Pop-Up Exhibition

Organized by Ayana Ayo and coordinated by Kathleena Howie aka Lady K-Fever, Uptown Counts: Art as Activism is an exhibition of artworks by over 20 artists who lent their works to a range of uptown spaces to draw attention to the importance of the 2020 Census, particularly in East Harlem.

The number of East Harlem residents who respond to the 2020 Census will determine how much of the $675 billion in federal dollars the community will receive over the next 10 years — funding essential to schools, housing, healthcare, infrastructure and food assistance.  Yet, only 40 percent of East Harlem residents are predicted to respond to the 2020 Census.

Among the artists featured in the exhibit are several who also use the streets as their canvas.  The image above, “Mother and Child,” painted by East Harlem-resident Marthalicia Matarrita, has found a temporary home at the legendary Sylvia’s Restaurant. A small sampling of  images —  featured in Uptown Counts: Art as Activism —  by artists whose works also surface in public spaces follows:

 Danielle Mastrion, Offering — at Harlem Yoga Studio 

 Lady K-Fever, Justice at Last — at Sisters Caribbean Cuisine 

Royal KingBee, BEE Cautious

MED, Resist

Al Diaz, Flowers Will No Longer Grow…

Because of the pandemic, the spaces hosting the artwork are largely inaccessible for the next several weeks. But you can check out the entire exhibit — sponsored by the nonprofit organization Uptown Grand Central — online here.

And — now — be sure to take the 2020 Census!  It is a political and social justice issue. You can do it online, by phone (844-330-2020) or by mail.

Images and info for this post courtesy exhibition coordinator, Kathleena Howie aka Lady K-Fever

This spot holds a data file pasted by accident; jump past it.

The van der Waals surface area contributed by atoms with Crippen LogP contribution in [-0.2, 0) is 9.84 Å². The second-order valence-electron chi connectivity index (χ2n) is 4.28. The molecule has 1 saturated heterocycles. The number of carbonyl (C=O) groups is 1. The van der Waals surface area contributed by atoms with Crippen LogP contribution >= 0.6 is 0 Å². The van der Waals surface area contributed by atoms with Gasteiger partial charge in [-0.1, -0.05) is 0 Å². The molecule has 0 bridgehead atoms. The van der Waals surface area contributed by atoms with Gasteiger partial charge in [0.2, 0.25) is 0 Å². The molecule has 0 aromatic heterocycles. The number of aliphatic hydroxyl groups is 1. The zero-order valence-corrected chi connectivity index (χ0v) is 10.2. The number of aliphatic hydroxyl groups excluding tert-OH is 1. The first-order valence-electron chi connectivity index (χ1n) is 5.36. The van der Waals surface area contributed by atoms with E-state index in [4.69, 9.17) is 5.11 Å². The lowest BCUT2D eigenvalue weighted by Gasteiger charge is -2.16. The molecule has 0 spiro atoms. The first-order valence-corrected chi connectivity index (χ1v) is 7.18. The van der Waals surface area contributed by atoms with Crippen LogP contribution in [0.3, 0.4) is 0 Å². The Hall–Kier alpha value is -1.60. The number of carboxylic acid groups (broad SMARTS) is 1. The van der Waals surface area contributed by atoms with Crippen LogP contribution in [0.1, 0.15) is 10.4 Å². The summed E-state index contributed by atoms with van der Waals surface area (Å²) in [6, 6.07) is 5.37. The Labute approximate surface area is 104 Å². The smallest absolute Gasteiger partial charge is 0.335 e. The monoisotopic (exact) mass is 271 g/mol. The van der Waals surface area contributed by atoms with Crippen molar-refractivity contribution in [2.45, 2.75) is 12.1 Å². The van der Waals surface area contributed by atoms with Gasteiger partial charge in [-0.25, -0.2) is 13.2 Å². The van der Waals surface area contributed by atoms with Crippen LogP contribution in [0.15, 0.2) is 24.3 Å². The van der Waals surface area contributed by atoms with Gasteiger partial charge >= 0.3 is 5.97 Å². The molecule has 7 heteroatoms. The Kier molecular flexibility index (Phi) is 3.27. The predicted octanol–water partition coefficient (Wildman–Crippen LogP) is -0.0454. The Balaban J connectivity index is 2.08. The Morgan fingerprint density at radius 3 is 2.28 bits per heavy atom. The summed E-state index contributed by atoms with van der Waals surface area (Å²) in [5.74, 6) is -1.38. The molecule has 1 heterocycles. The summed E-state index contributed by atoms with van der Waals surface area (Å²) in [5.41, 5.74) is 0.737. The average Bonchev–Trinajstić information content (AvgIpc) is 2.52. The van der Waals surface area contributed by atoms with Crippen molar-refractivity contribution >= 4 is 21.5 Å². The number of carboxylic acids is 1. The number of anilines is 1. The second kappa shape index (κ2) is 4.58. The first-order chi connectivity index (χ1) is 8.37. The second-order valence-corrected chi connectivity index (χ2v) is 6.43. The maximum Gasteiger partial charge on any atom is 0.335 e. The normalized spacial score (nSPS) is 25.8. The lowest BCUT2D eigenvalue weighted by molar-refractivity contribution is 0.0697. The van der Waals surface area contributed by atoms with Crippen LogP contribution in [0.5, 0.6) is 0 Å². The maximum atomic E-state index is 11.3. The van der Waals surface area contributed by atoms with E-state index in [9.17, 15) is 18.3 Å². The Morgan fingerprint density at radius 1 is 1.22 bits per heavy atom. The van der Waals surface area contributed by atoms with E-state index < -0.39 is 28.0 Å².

Imagination in Space – a group of talented artists repurposing the use of city space as an alternative to traditional galleries – brought their vision to the East Village this past Tuesday.  In partnership with London-based We Are Pop Up and NYC-based watchmaker Martenero, The Allies have launched their model of “borderless creativity” at 37 East First Street. Among the works featured are quite a few of interest to us street art aficionados. A small sampling follows:

UK graffiti pioneer Inkie


London-based Elmo Hood


Brooklyn-based Misha T


From the launch with noted culture critic Carlo McCormick in attendance (bottom, right)



And a close-up of the backyard — — transformed by Columbia’s Graduate School of Architecture students — the setting of its daily morning yoga classes

The Allies-backyard-east-village

Also on view and for sale are works by NYC-based photographer Joey L, illustrator Sam Spratt and multi-media artist Yazmany Arboleda, along with Martenero‘s customized automatic watches and selections from Heidi Gardner’s esoteric jewelry designs.  Perceiving its space as an alternative to traditional galleries, The Allies aims to transform city spaces into pop-up galleries — more vibrant and accessible than traditional art-sales venues.  You can visit the space through Tuesday at 37 East First Street.

Photos of Elmo and backyard by Dani Reyes Mozeson; all other courtesy of The Allies

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